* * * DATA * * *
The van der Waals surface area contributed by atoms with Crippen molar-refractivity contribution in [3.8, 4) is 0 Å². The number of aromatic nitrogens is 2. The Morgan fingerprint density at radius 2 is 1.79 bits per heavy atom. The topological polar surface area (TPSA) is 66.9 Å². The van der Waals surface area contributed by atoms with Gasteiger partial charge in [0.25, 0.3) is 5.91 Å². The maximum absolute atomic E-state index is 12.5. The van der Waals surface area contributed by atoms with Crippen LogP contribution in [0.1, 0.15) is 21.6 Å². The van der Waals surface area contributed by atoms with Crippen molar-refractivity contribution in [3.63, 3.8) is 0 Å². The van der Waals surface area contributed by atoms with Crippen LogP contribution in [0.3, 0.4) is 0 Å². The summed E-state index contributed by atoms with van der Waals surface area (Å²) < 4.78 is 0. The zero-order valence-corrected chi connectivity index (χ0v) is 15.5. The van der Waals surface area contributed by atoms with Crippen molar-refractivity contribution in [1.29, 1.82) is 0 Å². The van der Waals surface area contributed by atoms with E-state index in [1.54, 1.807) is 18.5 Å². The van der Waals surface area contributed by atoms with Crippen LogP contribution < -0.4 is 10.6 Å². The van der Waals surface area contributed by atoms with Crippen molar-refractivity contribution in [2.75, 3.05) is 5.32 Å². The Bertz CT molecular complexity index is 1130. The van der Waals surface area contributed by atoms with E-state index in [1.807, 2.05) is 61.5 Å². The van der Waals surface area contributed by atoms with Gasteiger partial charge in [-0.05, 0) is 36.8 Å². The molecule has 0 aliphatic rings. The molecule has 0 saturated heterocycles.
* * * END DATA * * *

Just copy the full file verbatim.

The van der Waals surface area contributed by atoms with Crippen molar-refractivity contribution in [3.8, 4) is 0 Å². The number of aromatic nitrogens is 2. The Morgan fingerprint density at radius 2 is 1.79 bits per heavy atom. The topological polar surface area (TPSA) is 66.9 Å². The van der Waals surface area contributed by atoms with Gasteiger partial charge in [0.25, 0.3) is 5.91 Å². The maximum absolute atomic E-state index is 12.5. The van der Waals surface area contributed by atoms with Crippen LogP contribution in [0.1, 0.15) is 21.6 Å². The van der Waals surface area contributed by atoms with Crippen molar-refractivity contribution in [3.63, 3.8) is 0 Å². The van der Waals surface area contributed by atoms with Crippen LogP contribution in [0.3, 0.4) is 0 Å². The summed E-state index contributed by atoms with van der Waals surface area (Å²) < 4.78 is 0. The zero-order valence-corrected chi connectivity index (χ0v) is 15.5. The van der Waals surface area contributed by atoms with Crippen molar-refractivity contribution in [1.29, 1.82) is 0 Å². The van der Waals surface area contributed by atoms with E-state index in [1.54, 1.807) is 18.5 Å². The van der Waals surface area contributed by atoms with Crippen LogP contribution < -0.4 is 10.6 Å². The van der Waals surface area contributed by atoms with Crippen molar-refractivity contribution in [2.75, 3.05) is 5.32 Å². The Bertz CT molecular complexity index is 1130. The van der Waals surface area contributed by atoms with E-state index in [1.807, 2.05) is 61.5 Å². The van der Waals surface area contributed by atoms with Gasteiger partial charge in [-0.05, 0) is 36.8 Å². The molecule has 0 aliphatic rings. The molecule has 0 saturated heterocycles.